What else?

I have two adorable, loving cats that are my children, and Princess Spooky and Ribbit the Little Lion help me to feel less alone and show me lots of affection. I'm grateful to have these little beings living with me.

What else?

I'm thankful for those basic necessities in life: food, shelter, a job, an income that is enough to pay my bills. I'm also really glad I have a working car, which has had many repairs needed this year but is still running well right now, and my life has been substantially better the past few years simply from having a car, compared to some previous years when I had to rely on public transportation. A lot of people I know who have mental illnesses don't have the money for a car, and I appreciate the fact that I have one.

Anything else?
I don't have tons of friends, but I'm grateful for the friends I do have, some of whom I know through the internet, and a couple I know in person. I'm also grateful to have gotten involved with the National Organization for Women and met some fabulous feminists there.

Here's More:

I'm grateful for the health that I do have, while I deal with the health that I don't. I had years where I suffered physically a great deal, in ways that I am not suffering now. I have a couple of good doctors and have gotten more information on what the illnesses are that I am dealing with, which has helped immensely.

There's More Too:

I'm grateful for the fact that I've grown up a lot. In growing up I've learned not to take things too personally. I don't allow my father's apathy towards my existence to hurt me like it used to anymore. It is the way it is; we are not close. I don't really understand why he doesn't care to have a relationship with me, but that is life. I wish it were different, and it isn't different. I'm glad that, as a child, I did have good years with my dad where we were close, and he cared about me and we talked to each other. It's not like that now, which does make me sad, but does not crush me. I've learned to cope with it, and to lower my expectations.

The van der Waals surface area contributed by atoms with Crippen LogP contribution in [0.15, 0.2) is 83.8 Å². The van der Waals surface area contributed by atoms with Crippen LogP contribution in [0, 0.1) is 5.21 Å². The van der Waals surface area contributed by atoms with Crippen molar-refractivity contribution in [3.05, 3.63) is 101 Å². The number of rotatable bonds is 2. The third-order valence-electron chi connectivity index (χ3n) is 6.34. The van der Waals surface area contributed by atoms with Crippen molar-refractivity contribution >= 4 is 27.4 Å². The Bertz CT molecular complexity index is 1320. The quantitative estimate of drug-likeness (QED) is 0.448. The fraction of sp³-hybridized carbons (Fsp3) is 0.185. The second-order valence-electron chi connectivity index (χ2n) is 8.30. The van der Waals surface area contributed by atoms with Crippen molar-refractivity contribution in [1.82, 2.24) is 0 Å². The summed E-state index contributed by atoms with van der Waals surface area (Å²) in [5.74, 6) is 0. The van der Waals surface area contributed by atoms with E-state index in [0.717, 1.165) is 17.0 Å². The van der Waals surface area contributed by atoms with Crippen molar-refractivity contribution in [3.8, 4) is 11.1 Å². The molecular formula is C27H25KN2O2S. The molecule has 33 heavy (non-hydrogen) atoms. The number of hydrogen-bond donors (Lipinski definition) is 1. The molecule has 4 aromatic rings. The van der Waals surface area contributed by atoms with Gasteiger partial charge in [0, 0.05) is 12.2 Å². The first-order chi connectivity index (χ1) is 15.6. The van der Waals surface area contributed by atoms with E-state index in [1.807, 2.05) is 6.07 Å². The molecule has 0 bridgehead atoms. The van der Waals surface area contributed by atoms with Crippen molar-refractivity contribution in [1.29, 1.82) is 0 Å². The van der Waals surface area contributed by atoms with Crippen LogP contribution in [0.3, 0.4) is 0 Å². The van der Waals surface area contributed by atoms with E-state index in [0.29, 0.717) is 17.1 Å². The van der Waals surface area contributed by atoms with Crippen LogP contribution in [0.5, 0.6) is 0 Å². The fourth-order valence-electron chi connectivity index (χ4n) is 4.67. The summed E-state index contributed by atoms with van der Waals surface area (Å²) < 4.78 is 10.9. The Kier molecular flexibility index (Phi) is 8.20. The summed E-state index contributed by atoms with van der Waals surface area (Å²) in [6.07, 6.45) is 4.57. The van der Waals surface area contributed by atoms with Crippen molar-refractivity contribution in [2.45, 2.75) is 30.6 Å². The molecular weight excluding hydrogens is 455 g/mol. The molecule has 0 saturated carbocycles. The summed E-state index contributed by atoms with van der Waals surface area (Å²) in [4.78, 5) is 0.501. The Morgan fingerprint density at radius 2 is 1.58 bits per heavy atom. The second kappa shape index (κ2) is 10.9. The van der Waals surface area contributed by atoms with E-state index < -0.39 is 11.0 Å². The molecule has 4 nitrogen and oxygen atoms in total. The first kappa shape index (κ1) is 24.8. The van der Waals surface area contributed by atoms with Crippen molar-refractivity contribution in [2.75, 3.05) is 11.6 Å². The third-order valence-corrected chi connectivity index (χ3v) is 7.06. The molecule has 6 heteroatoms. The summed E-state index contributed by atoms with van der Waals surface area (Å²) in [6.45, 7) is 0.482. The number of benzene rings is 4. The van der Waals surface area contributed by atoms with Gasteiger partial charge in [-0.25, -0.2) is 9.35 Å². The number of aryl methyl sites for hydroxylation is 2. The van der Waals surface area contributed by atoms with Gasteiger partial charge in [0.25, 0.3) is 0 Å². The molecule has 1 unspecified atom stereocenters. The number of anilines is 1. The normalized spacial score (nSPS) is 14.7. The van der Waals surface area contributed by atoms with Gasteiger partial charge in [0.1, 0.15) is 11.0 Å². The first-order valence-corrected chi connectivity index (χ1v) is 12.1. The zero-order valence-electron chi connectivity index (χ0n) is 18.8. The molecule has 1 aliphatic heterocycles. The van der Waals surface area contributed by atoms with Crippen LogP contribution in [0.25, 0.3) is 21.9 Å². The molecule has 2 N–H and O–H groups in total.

In growing up I've also learned to deal with the reality of my life better. I had to make a tough choice this year and give up on getting a degree in social work because logistically, it just wasn't going to be possible for me to do that. I adjusted and picked a different major. It might not be the right choice. I don't know if I'll regret it later. But for now I think it is the best choice I could have made. I am not going to beat myself up for not being able to do all the things I want to do with my life. I have disabilities, particularly a psychiatric one, and I do the best that I can with the circumstances I've been given by this universe.